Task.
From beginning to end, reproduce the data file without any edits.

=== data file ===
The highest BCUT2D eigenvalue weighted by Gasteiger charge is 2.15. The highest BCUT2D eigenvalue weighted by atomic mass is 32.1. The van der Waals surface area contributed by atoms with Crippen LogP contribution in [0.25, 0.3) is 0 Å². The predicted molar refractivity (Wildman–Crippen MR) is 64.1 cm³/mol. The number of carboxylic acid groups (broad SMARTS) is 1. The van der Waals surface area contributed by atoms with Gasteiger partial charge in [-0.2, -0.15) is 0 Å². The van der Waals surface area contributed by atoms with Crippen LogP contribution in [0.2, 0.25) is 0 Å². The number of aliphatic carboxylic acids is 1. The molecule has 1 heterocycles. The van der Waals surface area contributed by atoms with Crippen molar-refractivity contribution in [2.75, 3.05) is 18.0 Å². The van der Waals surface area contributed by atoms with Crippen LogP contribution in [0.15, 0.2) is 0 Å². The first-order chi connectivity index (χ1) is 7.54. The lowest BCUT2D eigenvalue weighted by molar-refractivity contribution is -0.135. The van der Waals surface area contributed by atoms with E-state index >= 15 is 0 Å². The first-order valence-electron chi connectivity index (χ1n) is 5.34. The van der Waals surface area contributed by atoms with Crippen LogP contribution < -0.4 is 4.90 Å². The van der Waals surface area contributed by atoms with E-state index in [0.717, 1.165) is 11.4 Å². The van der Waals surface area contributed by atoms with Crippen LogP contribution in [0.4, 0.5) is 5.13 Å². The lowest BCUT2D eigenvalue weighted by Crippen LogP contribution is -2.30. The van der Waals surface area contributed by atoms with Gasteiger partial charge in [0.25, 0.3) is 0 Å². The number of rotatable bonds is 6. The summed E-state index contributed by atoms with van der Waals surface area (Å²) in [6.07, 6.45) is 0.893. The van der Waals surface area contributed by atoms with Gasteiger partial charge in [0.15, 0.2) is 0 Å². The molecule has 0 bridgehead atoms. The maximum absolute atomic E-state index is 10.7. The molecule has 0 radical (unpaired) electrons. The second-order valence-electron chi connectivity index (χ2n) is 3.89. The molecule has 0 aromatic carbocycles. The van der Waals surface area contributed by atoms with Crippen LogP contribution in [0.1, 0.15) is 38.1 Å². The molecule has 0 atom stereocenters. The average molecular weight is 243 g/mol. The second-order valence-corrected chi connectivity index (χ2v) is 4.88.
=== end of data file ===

The highest BCUT2D eigenvalue weighted by Gasteiger charge is 2.15. The highest BCUT2D eigenvalue weighted by atomic mass is 32.1. The van der Waals surface area contributed by atoms with Crippen LogP contribution in [0.25, 0.3) is 0 Å². The predicted molar refractivity (Wildman–Crippen MR) is 64.1 cm³/mol. The number of carboxylic acid groups (broad SMARTS) is 1. The van der Waals surface area contributed by atoms with Gasteiger partial charge in [-0.2, -0.15) is 0 Å². The van der Waals surface area contributed by atoms with Crippen LogP contribution in [0.2, 0.25) is 0 Å². The number of aliphatic carboxylic acids is 1. The molecule has 1 heterocycles. The van der Waals surface area contributed by atoms with Crippen molar-refractivity contribution in [2.75, 3.05) is 18.0 Å². The van der Waals surface area contributed by atoms with Crippen LogP contribution in [0.15, 0.2) is 0 Å². The first-order chi connectivity index (χ1) is 7.54. The lowest BCUT2D eigenvalue weighted by molar-refractivity contribution is -0.135. The van der Waals surface area contributed by atoms with E-state index >= 15 is 0 Å². The first-order valence-electron chi connectivity index (χ1n) is 5.34. The van der Waals surface area contributed by atoms with Crippen LogP contribution < -0.4 is 4.90 Å². The van der Waals surface area contributed by atoms with E-state index in [0.717, 1.165) is 11.4 Å². The van der Waals surface area contributed by atoms with Crippen LogP contribution in [0.4, 0.5) is 5.13 Å². The lowest BCUT2D eigenvalue weighted by Crippen LogP contribution is -2.30. The van der Waals surface area contributed by atoms with Gasteiger partial charge in [0.25, 0.3) is 0 Å². The number of rotatable bonds is 6. The summed E-state index contributed by atoms with van der Waals surface area (Å²) in [6.07, 6.45) is 0.893. The van der Waals surface area contributed by atoms with Gasteiger partial charge in [0.15, 0.2) is 0 Å². The molecule has 0 bridgehead atoms. The maximum absolute atomic E-state index is 10.7. The molecule has 0 radical (unpaired) electrons. The second-order valence-electron chi connectivity index (χ2n) is 3.89. The molecule has 0 aromatic carbocycles. The van der Waals surface area contributed by atoms with Crippen LogP contribution in [0.1, 0.15) is 38.1 Å². The molecule has 0 atom stereocenters. The average molecular weight is 243 g/mol. The second-order valence-corrected chi connectivity index (χ2v) is 4.88.